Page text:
Not as blues-oriented as some might think, Touch of Blues focuses primarily on the thing Clarence Carter had been known for since the 1960s: earthy, unpretentious southern-style soul music. To be sure, the CD does contain more 12-bar blues material than Carter usually embraced, including "It's a Man Down There" and heartfelt versions of T-Bone Walker's "Stormy Monday" and B.B. King's "Rock Me Baby." But R&B is dominant, and Carter's followers (a great many of them in the south) were quite receptive to such good-humored, lighthearted soul as "Why Do I Stay Here (And Take This Shit From You)" and the risqué "Kiss You All Over." One medium that wasn't at all receptive to Touch of Blues was urban contemporary radio, which has pretty much ignored Carter's Ichiban recordings. But thankfully, Carter has enough of a following to do OK without urban radio's support.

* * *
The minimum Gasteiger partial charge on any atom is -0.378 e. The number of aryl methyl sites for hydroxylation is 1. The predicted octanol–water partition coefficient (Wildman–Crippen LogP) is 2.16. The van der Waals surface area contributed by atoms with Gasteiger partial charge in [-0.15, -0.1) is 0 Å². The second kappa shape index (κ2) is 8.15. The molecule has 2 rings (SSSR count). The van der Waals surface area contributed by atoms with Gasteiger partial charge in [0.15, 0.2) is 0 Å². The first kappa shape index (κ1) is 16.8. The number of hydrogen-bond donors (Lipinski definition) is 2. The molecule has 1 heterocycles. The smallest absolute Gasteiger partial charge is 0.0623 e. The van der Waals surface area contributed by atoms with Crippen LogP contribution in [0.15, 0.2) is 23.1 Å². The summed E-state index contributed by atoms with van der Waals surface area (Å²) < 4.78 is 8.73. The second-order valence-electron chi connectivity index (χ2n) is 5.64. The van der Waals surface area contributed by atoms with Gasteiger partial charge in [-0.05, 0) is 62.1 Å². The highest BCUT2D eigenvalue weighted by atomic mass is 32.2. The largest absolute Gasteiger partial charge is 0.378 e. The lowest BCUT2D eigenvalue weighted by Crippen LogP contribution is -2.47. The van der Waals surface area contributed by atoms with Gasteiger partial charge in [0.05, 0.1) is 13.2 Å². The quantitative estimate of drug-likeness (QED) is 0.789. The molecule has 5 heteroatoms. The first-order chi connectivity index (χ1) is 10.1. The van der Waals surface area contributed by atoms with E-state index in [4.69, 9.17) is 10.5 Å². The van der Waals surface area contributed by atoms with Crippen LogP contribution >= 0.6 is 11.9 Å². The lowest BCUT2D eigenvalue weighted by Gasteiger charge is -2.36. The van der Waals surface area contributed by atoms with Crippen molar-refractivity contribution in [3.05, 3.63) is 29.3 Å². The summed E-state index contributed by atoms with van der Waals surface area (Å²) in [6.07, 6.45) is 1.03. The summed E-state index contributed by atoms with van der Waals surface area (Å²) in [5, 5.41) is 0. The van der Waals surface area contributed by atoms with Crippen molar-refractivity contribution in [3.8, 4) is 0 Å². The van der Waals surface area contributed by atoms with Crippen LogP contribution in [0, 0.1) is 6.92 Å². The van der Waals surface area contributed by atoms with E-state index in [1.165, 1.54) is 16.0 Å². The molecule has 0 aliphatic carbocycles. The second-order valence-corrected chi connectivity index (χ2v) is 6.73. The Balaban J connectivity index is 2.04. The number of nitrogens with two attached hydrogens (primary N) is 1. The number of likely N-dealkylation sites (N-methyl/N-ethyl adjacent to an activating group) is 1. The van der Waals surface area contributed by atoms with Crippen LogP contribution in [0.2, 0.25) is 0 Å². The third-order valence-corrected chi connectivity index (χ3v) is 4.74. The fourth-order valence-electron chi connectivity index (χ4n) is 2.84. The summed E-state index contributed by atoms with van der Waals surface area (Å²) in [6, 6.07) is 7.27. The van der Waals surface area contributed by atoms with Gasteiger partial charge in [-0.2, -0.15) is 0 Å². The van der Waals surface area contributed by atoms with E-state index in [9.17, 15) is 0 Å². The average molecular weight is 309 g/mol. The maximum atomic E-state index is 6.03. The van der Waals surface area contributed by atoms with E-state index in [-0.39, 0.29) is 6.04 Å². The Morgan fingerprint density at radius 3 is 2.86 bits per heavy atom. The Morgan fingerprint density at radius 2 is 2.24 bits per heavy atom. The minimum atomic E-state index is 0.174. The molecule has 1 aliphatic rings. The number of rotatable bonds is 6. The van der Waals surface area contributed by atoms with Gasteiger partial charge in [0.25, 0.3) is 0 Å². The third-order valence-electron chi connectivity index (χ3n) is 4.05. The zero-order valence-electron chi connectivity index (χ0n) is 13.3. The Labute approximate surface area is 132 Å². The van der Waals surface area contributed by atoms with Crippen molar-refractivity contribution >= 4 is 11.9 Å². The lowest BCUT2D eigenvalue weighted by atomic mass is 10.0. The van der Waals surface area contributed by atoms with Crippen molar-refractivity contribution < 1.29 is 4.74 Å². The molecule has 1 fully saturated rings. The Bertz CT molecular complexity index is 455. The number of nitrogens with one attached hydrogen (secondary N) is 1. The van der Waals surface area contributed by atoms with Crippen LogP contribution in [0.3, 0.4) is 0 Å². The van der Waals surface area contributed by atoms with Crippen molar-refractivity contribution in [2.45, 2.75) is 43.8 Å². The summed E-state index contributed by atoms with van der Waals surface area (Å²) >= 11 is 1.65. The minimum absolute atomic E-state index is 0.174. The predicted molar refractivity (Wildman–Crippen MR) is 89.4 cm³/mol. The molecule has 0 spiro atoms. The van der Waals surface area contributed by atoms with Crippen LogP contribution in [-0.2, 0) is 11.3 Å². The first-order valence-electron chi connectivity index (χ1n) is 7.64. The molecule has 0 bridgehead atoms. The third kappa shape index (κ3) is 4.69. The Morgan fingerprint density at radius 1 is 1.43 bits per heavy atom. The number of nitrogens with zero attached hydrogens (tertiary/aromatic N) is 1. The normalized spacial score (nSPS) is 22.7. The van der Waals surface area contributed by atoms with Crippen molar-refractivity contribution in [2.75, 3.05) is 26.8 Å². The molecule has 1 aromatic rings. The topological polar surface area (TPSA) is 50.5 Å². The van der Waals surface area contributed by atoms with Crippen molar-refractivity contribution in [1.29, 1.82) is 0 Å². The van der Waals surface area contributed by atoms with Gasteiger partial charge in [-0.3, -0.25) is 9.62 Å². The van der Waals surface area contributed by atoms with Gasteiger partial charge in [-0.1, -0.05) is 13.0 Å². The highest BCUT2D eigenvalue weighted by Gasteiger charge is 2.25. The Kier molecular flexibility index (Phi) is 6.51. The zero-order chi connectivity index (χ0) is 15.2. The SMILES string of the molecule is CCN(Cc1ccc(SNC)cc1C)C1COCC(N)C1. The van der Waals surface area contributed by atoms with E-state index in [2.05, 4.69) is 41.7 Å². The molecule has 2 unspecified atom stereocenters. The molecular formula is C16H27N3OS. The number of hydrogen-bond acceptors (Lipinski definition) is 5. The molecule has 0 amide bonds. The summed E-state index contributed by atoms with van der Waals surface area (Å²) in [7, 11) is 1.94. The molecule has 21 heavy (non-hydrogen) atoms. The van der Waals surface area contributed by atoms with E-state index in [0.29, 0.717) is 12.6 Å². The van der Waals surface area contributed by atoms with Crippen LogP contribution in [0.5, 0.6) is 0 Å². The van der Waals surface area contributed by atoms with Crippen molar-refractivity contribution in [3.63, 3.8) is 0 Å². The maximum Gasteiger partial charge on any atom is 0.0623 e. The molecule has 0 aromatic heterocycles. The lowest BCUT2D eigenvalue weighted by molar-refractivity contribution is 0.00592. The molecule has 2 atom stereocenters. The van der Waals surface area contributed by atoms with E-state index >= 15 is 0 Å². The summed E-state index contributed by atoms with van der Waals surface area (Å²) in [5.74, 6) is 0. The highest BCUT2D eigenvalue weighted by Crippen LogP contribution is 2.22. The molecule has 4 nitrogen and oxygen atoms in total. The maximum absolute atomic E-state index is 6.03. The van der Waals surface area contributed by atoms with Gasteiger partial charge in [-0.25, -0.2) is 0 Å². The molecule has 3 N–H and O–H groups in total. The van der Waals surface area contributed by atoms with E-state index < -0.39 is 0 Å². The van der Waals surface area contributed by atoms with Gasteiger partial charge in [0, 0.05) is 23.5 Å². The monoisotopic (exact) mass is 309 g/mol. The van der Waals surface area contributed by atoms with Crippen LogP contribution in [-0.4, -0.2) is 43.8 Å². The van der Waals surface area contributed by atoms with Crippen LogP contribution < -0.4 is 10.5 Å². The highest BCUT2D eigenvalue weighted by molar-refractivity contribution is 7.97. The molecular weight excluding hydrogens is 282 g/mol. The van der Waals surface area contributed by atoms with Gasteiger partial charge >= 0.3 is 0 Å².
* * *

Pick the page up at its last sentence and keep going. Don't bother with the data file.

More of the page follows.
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AllMusic Review by Alex Henderson